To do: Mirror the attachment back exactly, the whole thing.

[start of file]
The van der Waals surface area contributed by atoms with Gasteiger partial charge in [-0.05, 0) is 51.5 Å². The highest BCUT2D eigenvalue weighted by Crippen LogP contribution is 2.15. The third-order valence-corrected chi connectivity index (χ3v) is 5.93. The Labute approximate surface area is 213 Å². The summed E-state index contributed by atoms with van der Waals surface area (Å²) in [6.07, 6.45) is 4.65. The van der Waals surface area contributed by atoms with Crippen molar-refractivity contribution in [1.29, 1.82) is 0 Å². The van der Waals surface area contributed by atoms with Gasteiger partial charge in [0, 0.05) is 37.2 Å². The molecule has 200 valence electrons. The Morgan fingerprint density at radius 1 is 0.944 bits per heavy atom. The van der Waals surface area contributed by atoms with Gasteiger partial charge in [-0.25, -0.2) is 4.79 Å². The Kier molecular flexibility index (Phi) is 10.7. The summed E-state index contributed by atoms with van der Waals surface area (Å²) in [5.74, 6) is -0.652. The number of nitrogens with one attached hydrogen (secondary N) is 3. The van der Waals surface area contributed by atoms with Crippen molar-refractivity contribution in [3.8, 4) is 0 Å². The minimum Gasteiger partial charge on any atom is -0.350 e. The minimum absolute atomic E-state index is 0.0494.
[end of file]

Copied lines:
The van der Waals surface area contributed by atoms with Gasteiger partial charge in [-0.05, 0) is 51.5 Å². The highest BCUT2D eigenvalue weighted by Crippen LogP contribution is 2.15. The third-order valence-corrected chi connectivity index (χ3v) is 5.93. The Labute approximate surface area is 213 Å². The summed E-state index contributed by atoms with van der Waals surface area (Å²) in [6.07, 6.45) is 4.65. The van der Waals surface area contributed by atoms with Crippen molar-refractivity contribution in [1.29, 1.82) is 0 Å². The van der Waals surface area contributed by atoms with Gasteiger partial charge in [0, 0.05) is 37.2 Å². The molecule has 200 valence electrons. The Morgan fingerprint density at radius 1 is 0.944 bits per heavy atom. The van der Waals surface area contributed by atoms with Gasteiger partial charge in [-0.25, -0.2) is 4.79 Å². The Kier molecular flexibility index (Phi) is 10.7. The summed E-state index contributed by atoms with van der Waals surface area (Å²) in [5.74, 6) is -0.652. The number of nitrogens with one attached hydrogen (secondary N) is 3. The van der Waals surface area contributed by atoms with Crippen molar-refractivity contribution in [3.8, 4) is 0 Å². The minimum Gasteiger partial charge on any atom is -0.350 e. The minimum absolute atomic E-state index is 0.0494.